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Caroline Munro

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OFFICIAL WEBSITE

Overview

Caroline-munro.jpeg

Caroline Munro (born 16 January 1949)[1] is an English actress and model known for her many appearances in horror, science fiction and action films of the 1970s and 1980s.[2]

In 1971 she appeared alongside Vincent Price in The Abominable Dr. Phibes, playing the deceased Mrs. Victoria Regina Phibes,. She recalled:

"The most challenging scenes involved lying in the coffin with Vincent ... You see, I’m allergic to feathers and I was attired in this beautiful negligee – but it was covered with feathers! It took a great deal of willpower not to sneeze or sniffle. On occasion, I would simply have to sneeze and this would result in having to do another take."

She reprised the role in the 1972 sequel, Dr. Phibes Rises Again. Also in 1972 she was mentioned in Colin Blunstone's song "Caroline Goodbye", a song about the break-up of their relationship.[5]

Hammer Films CEO, Sir James Carreras, spotted Munro on a Lamb's Navy Rum poster/billboard. He asked his right-hand man, James Liggett, to find and screen test her. She was immediately signed to a one-year contract. Her first film for Hammer proved to be a turning point in her career. It was during the making of Dracula A.D. 1972 [6] that she decided from this film onward she was a full-fledged actress.[7]

Munro acted in Captain Kronos: Vampire Hunter in 1974.[6] Directed by Brian Clemens, she played the barefoot gypsy girl Carla. In Paramount Pictures DVD commentary, Clemens explains that he envisioned the role as a fiery, Raquel Welch type, red-head.

Munro has the distinction of being the only actor ever signed to a long-term contract by Hammer Films. She would later turn down the lead female roles in Hammer's Dr. Jekyll and Sister Hyde, Frankenstein and the Monster from Hell, and the unmade Vampirella because they required nudity.[8] Brian Clemens later helped her get the role of Margiana, the slave girl in The Golden Voyage of Sinbad (1973). Today Caroline is a Trustee of the Ray and Diana Harryhausen Foundation.[10]

Other appearances during this time included I Don't Want to Be Born (1975) with Joan Collins, and At the Earth's Core (1976) with Peter Cushing and Doug McClure. She appeared also as Tammy, a nursing employee of a sinister health farm, in "The Angels of Death" (1977),[11] an episode of the TV series The New Avengers that featured also rising stars Pamela Stephenson and Lindsay Duncan. This was notable, among other things, for a vicious fight between Munro and Joanna Lumley's Purdey.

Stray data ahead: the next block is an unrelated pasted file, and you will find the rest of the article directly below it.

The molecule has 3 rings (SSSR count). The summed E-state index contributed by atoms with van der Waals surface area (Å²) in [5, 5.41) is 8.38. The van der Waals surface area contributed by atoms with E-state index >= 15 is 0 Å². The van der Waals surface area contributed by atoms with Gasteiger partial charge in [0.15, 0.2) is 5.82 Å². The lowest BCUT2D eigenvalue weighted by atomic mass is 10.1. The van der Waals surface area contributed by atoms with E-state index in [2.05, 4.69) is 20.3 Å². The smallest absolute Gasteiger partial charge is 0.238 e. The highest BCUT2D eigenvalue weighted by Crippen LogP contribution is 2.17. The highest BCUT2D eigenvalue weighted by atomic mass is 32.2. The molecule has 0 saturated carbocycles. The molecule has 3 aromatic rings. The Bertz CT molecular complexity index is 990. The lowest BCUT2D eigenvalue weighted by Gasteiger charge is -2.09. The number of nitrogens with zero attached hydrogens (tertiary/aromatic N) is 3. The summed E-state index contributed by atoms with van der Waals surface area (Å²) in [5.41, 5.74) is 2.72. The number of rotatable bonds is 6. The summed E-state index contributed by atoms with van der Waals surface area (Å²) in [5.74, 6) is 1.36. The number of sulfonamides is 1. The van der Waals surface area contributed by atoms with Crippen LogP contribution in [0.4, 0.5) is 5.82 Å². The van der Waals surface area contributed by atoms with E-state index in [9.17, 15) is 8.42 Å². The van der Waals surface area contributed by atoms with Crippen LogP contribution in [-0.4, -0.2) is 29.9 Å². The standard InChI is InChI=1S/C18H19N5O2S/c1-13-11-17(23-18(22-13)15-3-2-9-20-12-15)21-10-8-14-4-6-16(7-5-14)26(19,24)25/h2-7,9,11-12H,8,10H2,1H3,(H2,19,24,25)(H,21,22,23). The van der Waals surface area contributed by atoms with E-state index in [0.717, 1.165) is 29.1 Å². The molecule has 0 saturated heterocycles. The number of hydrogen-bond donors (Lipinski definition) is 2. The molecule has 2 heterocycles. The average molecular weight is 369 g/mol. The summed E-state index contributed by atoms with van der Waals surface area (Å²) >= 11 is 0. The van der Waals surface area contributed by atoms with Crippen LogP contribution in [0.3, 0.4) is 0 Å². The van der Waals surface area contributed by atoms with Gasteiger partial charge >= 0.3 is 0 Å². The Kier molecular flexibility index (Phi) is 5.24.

In 1977, Munro turned down the opportunity to play villainess Ursa in Superman in favour of Naomi in The Spy Who Loved Me.[2]

Munro continued to work in numerous British and European horror and science fiction films through the 1970s and 1980s, most notably Star Crash (1979) with David Hasselhoff, Christopher Plummer and Marjoe Gortner.

Munro's career continued to thrive well in the 1980s, appearing in many slasher and Eurotrash productions. Her first film shot on American soil was the William Lustig production Maniac (1980).[12] This was soon followed by the "multi-award winning, shot during the Cannes Film Festival" shocker The Last Horror Film (1982)[6] (directed by David Winters), in which she was reunited with her Maniac co-star Joe Spinell. She had a cameo role in the film Don't Open 'Til Christmas (1984),[6] Slaughter High (1986),[6] Paul Naschy's Howl of the Devil (1987), and Jess Franco's Faceless (1988), followed in rapid succession. She reteamed with Starcrash director, Luigi Cozzi, for Demons 6: De Profundis (aka Il gatto nero) in 1989, though this would be her last major film appearance.

Throughout the 1980s, Munro was often cited by the press as being a candidate for the co-starring role in a proposed (but never produced) feature film based upon Doctor Who. The feature was being co-produced by her second husband George Dugdale.

Between 1984 and 1987, Munro was also a hostess on the Yorkshire Television game show 3-2-1. Munro was also a popular pin-up girl during this time, though she refused to pose nude. In the early 1980s, she appeared in music videos for Adam Ant's "Goody Two Shoes" and Meat Loaf's "If You Really Want To".[13]

Her film roles were confined to performing cameos as herself in Night Owl (1993),[2] as Mrs. Pignon in To Die For (1994),[2] as the counsellor in her friend Jeffrey Arsenault's film Domestic Strangers (1996), and as Carla the Gypsy in Flesh for the Beast (2003).

References

  1. Ancestry.com. England & Wales, Birth Index: 1916–2005 [database on-line]. Provo, UT, USA: Ancestry.com Operations Inc, 2008. Original data: General Register Office. England and Wales Civil Registration Indexes. London, England: General Register Office.
  2. "Caroline Munro". The New York Times.
  3. "Chasing After Caroline Munro". Dr. Shatterhand's Botanical Garden.
  4. [1]
  5. [2]
  6. "Caroline Munro Filmography". The New York Times.
  7. [3]
  8. [4]
  9. Caroline Munro Interview. Margiana.freeservers.com (23 November 2002).
  10. "The Ray and Diana Harryhausen Foundation".
  11. "Caroline Munro Official Fansite"
  12. Vincent Canby (1981-01-31). "Maniac". New York Times.
  13. Official Caroline Munro Website
  14. [5]
  15. [6]
  16. [7]

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